The main objective of every business is to make profit. Companies continually explore methods of increasing their bottom line and sometimes, that may mean acquiring companies in the same industry for several operational or economic reasons which ultimately would lead to increased revenue.

Recently, the fintech space in Nigeria was given a significant boost following the acquisition of Paystack by international payments company, Stripe in a record-breaking deal. For companies seeking to make similar acquisitions in Nigeria, there are certain legal and regulatory requirements to be considered when acquiring a business.

1. General Applicable Legislations

Acquisitions in Nigeria are governed by key legislations. These are the Federal Competition and Consumer Protection Act (FCCPA) 2019 and the Companies and Allied Matters Act 2020 (CAMA).

Prior to the passage of the FCCPA in 2019, the Investment and Securities Act (ISA) 2007 and the Securities and Exchange Commission Rules and Regulations 2013 (SEC Rules) governed mergers and acquisitions in Nigeria. By the provisions of the FCCPA however, the Federal Competition and Consumer Protection Commission ("the Commission") took over the regulation of mergers and acquisitions from SEC.

Under the FCCPA, all acquisitions are required to be approved by the Commission. However, acquisitions classified as "small mergers" are not required to be notified to the Commission except otherwise requested by the Commission. Small mergers are classified as such, where the combined assets and turnovers of the acquiring and target company fall below NGN1 billion.

It should be noted that acquisitions of shares qualify as "mergers" and fall under the regulation of the Commission whenever they result in an acquisition of controlling stake in the acquired company.

2. Sector-Specific Legislations

There are other legislations that are specific to individual industries. Companies operating in these sectors are required to follow the rules of acquisitions specified in the legislations or required by regulators. These laws and regulatory requirements operate in addition to the primary legislations stated above.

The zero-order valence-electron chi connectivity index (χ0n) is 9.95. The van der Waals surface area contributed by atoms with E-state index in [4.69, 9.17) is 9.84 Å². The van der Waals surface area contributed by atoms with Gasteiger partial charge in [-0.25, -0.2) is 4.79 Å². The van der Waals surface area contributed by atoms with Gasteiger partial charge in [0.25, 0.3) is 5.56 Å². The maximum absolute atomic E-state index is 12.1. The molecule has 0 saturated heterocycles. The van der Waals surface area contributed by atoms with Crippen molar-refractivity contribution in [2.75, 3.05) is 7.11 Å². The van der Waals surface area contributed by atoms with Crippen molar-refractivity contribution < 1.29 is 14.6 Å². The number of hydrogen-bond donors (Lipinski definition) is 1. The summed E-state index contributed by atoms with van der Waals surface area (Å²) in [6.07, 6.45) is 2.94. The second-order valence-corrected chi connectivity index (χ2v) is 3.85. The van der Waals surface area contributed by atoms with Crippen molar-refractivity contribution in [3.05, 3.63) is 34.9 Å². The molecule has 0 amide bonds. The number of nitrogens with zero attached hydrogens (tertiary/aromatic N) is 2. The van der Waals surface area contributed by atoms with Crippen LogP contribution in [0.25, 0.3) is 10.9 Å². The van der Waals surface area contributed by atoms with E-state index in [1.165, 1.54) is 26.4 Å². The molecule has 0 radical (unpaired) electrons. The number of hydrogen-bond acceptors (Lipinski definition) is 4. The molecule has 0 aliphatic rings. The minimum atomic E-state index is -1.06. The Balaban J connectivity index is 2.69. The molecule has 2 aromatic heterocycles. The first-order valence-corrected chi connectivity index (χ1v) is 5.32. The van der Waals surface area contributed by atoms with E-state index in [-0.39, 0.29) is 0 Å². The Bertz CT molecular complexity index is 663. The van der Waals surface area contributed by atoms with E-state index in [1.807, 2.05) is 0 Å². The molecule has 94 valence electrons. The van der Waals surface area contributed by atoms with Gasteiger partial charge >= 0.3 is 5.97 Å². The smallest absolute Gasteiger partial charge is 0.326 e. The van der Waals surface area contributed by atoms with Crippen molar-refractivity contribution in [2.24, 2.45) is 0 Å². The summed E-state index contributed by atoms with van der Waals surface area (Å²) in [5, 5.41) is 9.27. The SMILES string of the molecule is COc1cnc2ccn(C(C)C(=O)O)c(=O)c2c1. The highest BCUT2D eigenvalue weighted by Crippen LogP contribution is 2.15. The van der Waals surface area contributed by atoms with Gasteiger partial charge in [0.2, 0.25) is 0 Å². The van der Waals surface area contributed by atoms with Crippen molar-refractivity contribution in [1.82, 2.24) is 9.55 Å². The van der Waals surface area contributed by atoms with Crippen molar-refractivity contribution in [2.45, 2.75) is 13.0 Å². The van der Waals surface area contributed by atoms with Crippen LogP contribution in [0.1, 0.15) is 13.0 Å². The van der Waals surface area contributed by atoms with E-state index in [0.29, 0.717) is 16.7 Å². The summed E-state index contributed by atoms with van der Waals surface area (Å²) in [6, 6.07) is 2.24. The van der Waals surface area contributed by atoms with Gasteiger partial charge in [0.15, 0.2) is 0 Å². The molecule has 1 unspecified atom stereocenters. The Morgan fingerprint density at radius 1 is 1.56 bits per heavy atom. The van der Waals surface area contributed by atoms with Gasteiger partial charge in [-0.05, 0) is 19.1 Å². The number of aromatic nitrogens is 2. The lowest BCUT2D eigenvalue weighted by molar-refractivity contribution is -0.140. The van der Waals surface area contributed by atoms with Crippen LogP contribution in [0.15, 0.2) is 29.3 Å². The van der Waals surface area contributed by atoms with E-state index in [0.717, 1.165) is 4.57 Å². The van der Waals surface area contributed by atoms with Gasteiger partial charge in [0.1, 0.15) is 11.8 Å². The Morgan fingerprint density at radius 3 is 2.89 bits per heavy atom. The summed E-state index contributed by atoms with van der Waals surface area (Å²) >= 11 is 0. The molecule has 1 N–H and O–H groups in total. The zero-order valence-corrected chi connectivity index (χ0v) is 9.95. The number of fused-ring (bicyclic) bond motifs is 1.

In the banking sector for example, the Banks and Other Financial Institutions Act and the Central Bank of Nigeria's Guidelines regulate acquisitions in the banking sector. Also, the Central Bank of Nigeria ("CBN") generally requires other financial institutions which the CBN regulates to seek its consent prior to a change in the ownership structure of such institutions.

3. Taxes

Acquisition transactions should not take place without the prior direction from the Federal Inland Revenue Service (FIRS) in connection with taxes/duties which may be applicable to such transaction. It is important that both the acquirer and target companies settle all outstanding tax obligations to the FIRS. Where the acquisition involves the sale of assets, capital gains tax will be payable. In situations where an acquisition results in the creation of more shares, stamp duties tax will be payable on the new shares.


Acquisition transactions are major deals which require several legal considerations. Acquiring companies should ensure that, in addition to the economic factors already considered, legal and regulatory requirements should be met when closing an acquisition deal to prevent regulatory sanctions and legal liability.

The content of this article is intended to provide a general guide to the subject matter. Specialist advice should be sought about your specific circumstances.